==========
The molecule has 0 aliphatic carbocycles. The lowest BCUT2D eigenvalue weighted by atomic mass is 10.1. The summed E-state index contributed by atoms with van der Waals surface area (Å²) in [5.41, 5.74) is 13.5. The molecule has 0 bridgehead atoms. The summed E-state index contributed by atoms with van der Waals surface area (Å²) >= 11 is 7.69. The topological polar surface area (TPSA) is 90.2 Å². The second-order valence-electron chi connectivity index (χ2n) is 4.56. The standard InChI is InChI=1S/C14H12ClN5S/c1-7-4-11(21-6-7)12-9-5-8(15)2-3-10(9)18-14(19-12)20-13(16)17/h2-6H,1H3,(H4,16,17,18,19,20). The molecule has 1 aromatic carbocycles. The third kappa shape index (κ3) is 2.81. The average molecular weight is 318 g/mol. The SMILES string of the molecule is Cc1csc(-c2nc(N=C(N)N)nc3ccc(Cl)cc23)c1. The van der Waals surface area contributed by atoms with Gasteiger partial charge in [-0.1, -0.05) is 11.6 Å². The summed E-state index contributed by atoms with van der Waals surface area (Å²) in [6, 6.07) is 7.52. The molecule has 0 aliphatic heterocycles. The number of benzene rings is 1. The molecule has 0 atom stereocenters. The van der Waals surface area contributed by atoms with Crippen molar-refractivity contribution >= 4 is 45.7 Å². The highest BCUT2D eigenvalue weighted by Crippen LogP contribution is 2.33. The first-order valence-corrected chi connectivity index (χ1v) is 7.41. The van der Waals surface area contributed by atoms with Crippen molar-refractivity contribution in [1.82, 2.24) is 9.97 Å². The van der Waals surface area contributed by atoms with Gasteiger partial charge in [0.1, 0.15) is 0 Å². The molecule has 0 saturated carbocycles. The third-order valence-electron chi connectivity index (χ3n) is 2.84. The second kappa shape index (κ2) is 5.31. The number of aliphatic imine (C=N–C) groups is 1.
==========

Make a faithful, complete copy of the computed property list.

The molecule has 0 aliphatic carbocycles. The lowest BCUT2D eigenvalue weighted by atomic mass is 10.1. The summed E-state index contributed by atoms with van der Waals surface area (Å²) in [5.41, 5.74) is 13.5. The molecule has 0 bridgehead atoms. The summed E-state index contributed by atoms with van der Waals surface area (Å²) >= 11 is 7.69. The topological polar surface area (TPSA) is 90.2 Å². The second-order valence-electron chi connectivity index (χ2n) is 4.56. The standard InChI is InChI=1S/C14H12ClN5S/c1-7-4-11(21-6-7)12-9-5-8(15)2-3-10(9)18-14(19-12)20-13(16)17/h2-6H,1H3,(H4,16,17,18,19,20). The molecule has 1 aromatic carbocycles. The third kappa shape index (κ3) is 2.81. The average molecular weight is 318 g/mol. The SMILES string of the molecule is Cc1csc(-c2nc(N=C(N)N)nc3ccc(Cl)cc23)c1. The van der Waals surface area contributed by atoms with Gasteiger partial charge in [-0.1, -0.05) is 11.6 Å². The summed E-state index contributed by atoms with van der Waals surface area (Å²) in [6, 6.07) is 7.52. The molecule has 0 aliphatic heterocycles. The number of benzene rings is 1. The molecule has 0 atom stereocenters. The van der Waals surface area contributed by atoms with Crippen molar-refractivity contribution >= 4 is 45.7 Å². The highest BCUT2D eigenvalue weighted by Crippen LogP contribution is 2.33. The first-order valence-corrected chi connectivity index (χ1v) is 7.41. The van der Waals surface area contributed by atoms with Crippen molar-refractivity contribution in [1.82, 2.24) is 9.97 Å². The van der Waals surface area contributed by atoms with Gasteiger partial charge in [0.1, 0.15) is 0 Å². The molecule has 0 saturated carbocycles. The third-order valence-electron chi connectivity index (χ3n) is 2.84. The second kappa shape index (κ2) is 5.31. The number of aliphatic imine (C=N–C) groups is 1.